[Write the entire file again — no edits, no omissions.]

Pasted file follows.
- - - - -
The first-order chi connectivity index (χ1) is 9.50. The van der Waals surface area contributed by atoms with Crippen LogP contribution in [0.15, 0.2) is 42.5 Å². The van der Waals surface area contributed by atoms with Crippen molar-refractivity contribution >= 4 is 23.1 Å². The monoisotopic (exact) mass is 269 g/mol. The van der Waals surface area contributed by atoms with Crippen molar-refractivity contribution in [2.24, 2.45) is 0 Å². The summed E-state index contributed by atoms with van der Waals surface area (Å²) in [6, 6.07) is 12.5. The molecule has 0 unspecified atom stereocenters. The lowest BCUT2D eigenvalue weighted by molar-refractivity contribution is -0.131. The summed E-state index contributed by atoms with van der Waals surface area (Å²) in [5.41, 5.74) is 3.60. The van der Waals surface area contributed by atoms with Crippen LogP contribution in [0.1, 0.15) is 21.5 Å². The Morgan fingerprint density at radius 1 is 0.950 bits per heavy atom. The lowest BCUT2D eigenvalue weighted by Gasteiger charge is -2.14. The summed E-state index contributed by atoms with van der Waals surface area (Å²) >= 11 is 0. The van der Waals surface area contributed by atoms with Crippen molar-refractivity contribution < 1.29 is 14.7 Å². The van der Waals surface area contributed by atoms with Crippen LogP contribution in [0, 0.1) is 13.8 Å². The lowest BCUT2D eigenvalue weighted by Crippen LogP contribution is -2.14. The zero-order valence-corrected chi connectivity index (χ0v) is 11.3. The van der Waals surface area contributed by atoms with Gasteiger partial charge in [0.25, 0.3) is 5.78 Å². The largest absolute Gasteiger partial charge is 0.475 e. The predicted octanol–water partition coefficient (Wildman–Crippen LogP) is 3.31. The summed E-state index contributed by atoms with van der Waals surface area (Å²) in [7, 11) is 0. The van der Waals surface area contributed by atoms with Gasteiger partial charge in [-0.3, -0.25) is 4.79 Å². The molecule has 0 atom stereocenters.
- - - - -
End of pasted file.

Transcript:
The first-order chi connectivity index (χ1) is 9.50. The van der Waals surface area contributed by atoms with Crippen LogP contribution in [0.15, 0.2) is 42.5 Å². The van der Waals surface area contributed by atoms with Crippen molar-refractivity contribution >= 4 is 23.1 Å². The monoisotopic (exact) mass is 269 g/mol. The van der Waals surface area contributed by atoms with Crippen molar-refractivity contribution in [2.24, 2.45) is 0 Å². The summed E-state index contributed by atoms with van der Waals surface area (Å²) in [6, 6.07) is 12.5. The molecule has 0 unspecified atom stereocenters. The lowest BCUT2D eigenvalue weighted by molar-refractivity contribution is -0.131. The summed E-state index contributed by atoms with van der Waals surface area (Å²) in [5.41, 5.74) is 3.60. The van der Waals surface area contributed by atoms with Crippen LogP contribution in [0.1, 0.15) is 21.5 Å². The Morgan fingerprint density at radius 1 is 0.950 bits per heavy atom. The lowest BCUT2D eigenvalue weighted by Gasteiger charge is -2.14. The summed E-state index contributed by atoms with van der Waals surface area (Å²) >= 11 is 0. The van der Waals surface area contributed by atoms with Crippen molar-refractivity contribution < 1.29 is 14.7 Å². The van der Waals surface area contributed by atoms with Crippen LogP contribution in [0, 0.1) is 13.8 Å². The lowest BCUT2D eigenvalue weighted by Crippen LogP contribution is -2.14. The zero-order valence-corrected chi connectivity index (χ0v) is 11.3. The van der Waals surface area contributed by atoms with Gasteiger partial charge in [0.25, 0.3) is 5.78 Å². The largest absolute Gasteiger partial charge is 0.475 e. The predicted octanol–water partition coefficient (Wildman–Crippen LogP) is 3.31. The summed E-state index contributed by atoms with van der Waals surface area (Å²) in [7, 11) is 0. The van der Waals surface area contributed by atoms with Gasteiger partial charge in [-0.3, -0.25) is 4.79 Å². The molecule has 0 atom stereocenters.